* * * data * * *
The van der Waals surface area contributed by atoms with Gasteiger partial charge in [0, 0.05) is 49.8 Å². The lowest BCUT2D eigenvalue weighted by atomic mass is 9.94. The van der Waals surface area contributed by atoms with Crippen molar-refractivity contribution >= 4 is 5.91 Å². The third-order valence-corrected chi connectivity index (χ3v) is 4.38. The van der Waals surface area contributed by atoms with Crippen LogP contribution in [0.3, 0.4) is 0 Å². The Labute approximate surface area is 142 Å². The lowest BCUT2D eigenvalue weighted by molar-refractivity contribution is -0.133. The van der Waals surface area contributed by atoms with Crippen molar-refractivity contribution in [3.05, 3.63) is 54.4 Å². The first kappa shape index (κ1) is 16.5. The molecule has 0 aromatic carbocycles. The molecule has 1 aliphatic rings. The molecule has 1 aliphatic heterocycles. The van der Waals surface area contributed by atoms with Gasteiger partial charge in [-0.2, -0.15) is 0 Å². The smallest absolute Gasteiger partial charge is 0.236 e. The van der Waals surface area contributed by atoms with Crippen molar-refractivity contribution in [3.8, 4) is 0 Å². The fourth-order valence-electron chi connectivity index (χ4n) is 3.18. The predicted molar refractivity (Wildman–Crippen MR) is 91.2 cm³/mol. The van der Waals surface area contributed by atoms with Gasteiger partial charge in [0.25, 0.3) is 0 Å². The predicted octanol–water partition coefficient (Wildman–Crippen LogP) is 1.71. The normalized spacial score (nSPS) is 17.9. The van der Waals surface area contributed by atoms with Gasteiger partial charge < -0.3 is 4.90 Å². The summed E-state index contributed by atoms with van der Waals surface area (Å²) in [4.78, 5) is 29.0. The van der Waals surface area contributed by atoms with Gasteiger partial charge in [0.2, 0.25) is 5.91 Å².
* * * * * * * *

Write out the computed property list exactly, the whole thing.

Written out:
The van der Waals surface area contributed by atoms with Gasteiger partial charge in [0, 0.05) is 49.8 Å². The lowest BCUT2D eigenvalue weighted by atomic mass is 9.94. The van der Waals surface area contributed by atoms with Crippen molar-refractivity contribution >= 4 is 5.91 Å². The third-order valence-corrected chi connectivity index (χ3v) is 4.38. The van der Waals surface area contributed by atoms with Crippen LogP contribution in [0.3, 0.4) is 0 Å². The Labute approximate surface area is 142 Å². The lowest BCUT2D eigenvalue weighted by molar-refractivity contribution is -0.133. The van der Waals surface area contributed by atoms with Crippen molar-refractivity contribution in [3.05, 3.63) is 54.4 Å². The first kappa shape index (κ1) is 16.5. The molecule has 0 aromatic carbocycles. The molecule has 1 aliphatic rings. The molecule has 1 aliphatic heterocycles. The van der Waals surface area contributed by atoms with Gasteiger partial charge in [-0.2, -0.15) is 0 Å². The smallest absolute Gasteiger partial charge is 0.236 e. The van der Waals surface area contributed by atoms with Crippen molar-refractivity contribution in [3.8, 4) is 0 Å². The fourth-order valence-electron chi connectivity index (χ4n) is 3.18. The predicted molar refractivity (Wildman–Crippen MR) is 91.2 cm³/mol. The van der Waals surface area contributed by atoms with Gasteiger partial charge in [0.25, 0.3) is 0 Å². The predicted octanol–water partition coefficient (Wildman–Crippen LogP) is 1.71. The normalized spacial score (nSPS) is 17.9. The van der Waals surface area contributed by atoms with Gasteiger partial charge < -0.3 is 4.90 Å². The summed E-state index contributed by atoms with van der Waals surface area (Å²) in [4.78, 5) is 29.0. The van der Waals surface area contributed by atoms with Gasteiger partial charge in [0.2, 0.25) is 5.91 Å².